The High Court held that evidence of egregious behavior by the employer is one method that an employee may use to show the "malice" or "reckless indifference" that is needed for the employee to qualify for a punitive damage award, but that showing egregious behavior is not essential for qualification. After demonstrating "malice" or "reckless indifference" by an "agent" of the employer, the employee must show that the agent’s acts should apply to the principal—that is, that the employer should be held liable for the agent’s acts. The question of who qualifies as an agent is an open one, but generally, those with managerial or supervisory authority who act within the scope of their employment may be held responsible. The Court noted that common-law limitations on a principal’s vicarious liability for its agents’ acts apply in the context of Title VII. In this particular case, the Court vacated the decision of the Circuit Court for the District of Columbia and remanded the case so that the parties could address the issue of whether the employer should be held liable for acts of its agent.
In National Aeronautics and Space Administration (NASA) v. Federal Labor Relations Authority,5 the Supreme Court affirmed the Eleventh Circuit Court of Appeal’s decision that an investigator from the NASA Office of the Inspector General (OIG) is a "representative" of NASA and that NASA employees are entitled to active union representation when they are being investigated by a party from the OIG. Under Section 7114(a)(2)(B) of the Federal Service Labor-Management Relations Statute (FSLMRS), union participation is permitted at an employee examination conducted by a "representative of the agency" if the employee believes that the examination will result in disciplinary action and requests such representation. In this case, a party from NASA–OIG began investigating an employee’s activities; a union representative was permitted to attend, but not actively participate in, the meetings. The union filed a charge with the Federal Labor Relations Authority alleging that the restriction on the union representative’s activity was an unfair labor practice. An administrative law judge concluded that the OIG investigator was a "representative" of NASA and that the investigator’s behavior violated the employee’s right to union representation. The Eleventh Circuit Court of Appeals affirmed the decision.
In agreeing with the eleventh circuit, the Supreme Court found that, applying ordinary tools of statutory construction to the FSLMRS, the term "representative" was sufficiently broad to include employees of NASA–OIG. The Court did not accept the notion that the term should be limited to a representative of the "entity" that collectively bargains with the employee’s union. The Court noted further that the Inspector General Act, which authorized the creation of offices of inspector general, favors treating OIG personnel as representatives of the agencies they are duty bound to audit and investigate. Because the Court found the oig investigator to be a representative of NASA, the investigator was required to follow the provisions of the FSLMRS. The investigator violated that act by not permitting the employee to have active union representation during the investigatory meetings.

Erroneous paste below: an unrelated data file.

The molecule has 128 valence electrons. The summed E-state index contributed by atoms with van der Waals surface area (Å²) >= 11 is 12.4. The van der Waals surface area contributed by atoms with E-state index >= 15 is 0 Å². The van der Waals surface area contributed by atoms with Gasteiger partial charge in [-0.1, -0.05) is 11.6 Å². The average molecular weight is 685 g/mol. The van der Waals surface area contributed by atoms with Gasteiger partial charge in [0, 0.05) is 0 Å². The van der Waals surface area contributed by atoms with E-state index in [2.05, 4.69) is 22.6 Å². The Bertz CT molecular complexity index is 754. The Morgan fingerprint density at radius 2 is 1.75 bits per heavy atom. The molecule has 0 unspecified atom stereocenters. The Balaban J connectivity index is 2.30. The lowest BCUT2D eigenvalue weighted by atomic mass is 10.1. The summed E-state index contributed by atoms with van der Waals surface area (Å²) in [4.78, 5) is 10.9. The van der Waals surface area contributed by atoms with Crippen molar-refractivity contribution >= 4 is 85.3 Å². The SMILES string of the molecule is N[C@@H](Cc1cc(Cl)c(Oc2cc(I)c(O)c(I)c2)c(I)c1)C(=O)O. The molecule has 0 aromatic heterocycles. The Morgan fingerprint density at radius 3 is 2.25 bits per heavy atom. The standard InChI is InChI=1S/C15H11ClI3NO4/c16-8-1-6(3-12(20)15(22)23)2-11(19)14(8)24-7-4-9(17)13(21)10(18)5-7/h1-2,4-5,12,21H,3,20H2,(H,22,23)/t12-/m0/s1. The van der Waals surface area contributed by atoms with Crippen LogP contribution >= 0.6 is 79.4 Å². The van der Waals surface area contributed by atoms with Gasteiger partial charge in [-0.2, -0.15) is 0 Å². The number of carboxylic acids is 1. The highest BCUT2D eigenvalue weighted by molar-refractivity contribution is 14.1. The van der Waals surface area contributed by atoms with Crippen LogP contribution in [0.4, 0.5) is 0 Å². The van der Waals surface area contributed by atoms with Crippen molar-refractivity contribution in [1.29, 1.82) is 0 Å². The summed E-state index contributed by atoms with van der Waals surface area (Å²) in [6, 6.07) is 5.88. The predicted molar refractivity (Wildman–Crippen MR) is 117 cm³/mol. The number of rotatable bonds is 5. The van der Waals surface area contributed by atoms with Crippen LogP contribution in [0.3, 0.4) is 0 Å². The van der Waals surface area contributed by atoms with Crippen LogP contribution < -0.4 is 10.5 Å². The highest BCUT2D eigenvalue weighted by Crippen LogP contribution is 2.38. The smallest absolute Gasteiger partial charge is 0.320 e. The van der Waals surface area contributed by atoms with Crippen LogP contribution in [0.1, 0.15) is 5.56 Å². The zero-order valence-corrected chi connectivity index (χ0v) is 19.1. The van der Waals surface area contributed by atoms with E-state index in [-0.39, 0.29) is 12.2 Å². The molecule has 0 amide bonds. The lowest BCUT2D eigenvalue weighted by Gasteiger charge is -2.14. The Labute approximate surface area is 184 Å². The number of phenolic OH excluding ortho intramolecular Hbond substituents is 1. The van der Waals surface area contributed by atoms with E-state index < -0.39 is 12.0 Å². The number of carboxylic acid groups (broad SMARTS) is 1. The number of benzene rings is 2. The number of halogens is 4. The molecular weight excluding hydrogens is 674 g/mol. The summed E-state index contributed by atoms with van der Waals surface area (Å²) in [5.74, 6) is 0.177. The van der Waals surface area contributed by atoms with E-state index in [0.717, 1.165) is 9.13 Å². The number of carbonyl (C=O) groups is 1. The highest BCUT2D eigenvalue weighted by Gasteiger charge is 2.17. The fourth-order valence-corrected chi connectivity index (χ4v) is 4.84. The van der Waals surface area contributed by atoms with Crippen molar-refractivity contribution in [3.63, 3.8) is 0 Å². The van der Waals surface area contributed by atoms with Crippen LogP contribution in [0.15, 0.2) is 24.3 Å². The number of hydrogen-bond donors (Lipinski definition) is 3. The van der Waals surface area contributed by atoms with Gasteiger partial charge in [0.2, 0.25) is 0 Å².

Finally, in National Federation of Federal Employees, Local 1309 v. U.S. Department of the Interior,6 the Court rejected a Fourth Circuit Court of Appeals holding that the Federal Labor Relations Authority could not require Federal agencies to engage in midterm bargaining with their employees’ unions when they were covered by an existing collective bargaining agreement. The Federal Service Labor-Management Relations Statute (FSLMRS) requires Federal agencies and employees’ unions to "meet and negotiate in good faith for the purpose of arriving at a collective bargaining agreement."7 The fslmrs also created the Federal Labor Relations Authority, giving it broad power to adjudicate and make policy to implement the statute. After switching between positions, the Authority finally ruled that the good-faith-bargaining requirement extended to union-initiated proposals during the term of a basic collective bargaining agreement. The Department of the Interior rejected a request by its employees’ union to bargain over a union-initiated proposal midterm. The Authority then ordered the agency to bargain over the issue, but the fourth circuit threw out the order.
The Court ruled that the FSLMRS delegates to the Authority the legal power to determine whether parties must engage in midterm bargaining, even though the statute does not specifically address that question. The Court noted that the FSLMRS does give the Authority sufficiently broad discretion to make rules in implementing the statute and that this particular issue falls under that discretion.
Compensatory time and overtime
The Supreme Court has agreed to resolve a conflict among the Circuit Courts of Appeals regarding whether a public employer who is covered by the Fair Labor Standards Act (FLSA) has the authority to require employees to use accrued compensatory time off at the employer’s discretion. In Moreau v. Harris County,8 the U.S. Court of Appeals for the Fifth Circuit held that public employers can order employees to use compensatory time, while, in Heaton v. Moore,9 the eighth circuit ruled that compensatory time belongs to the employee and can be used at the discretion of the employee as long as its use does not unduly disrupt the employer’s operations.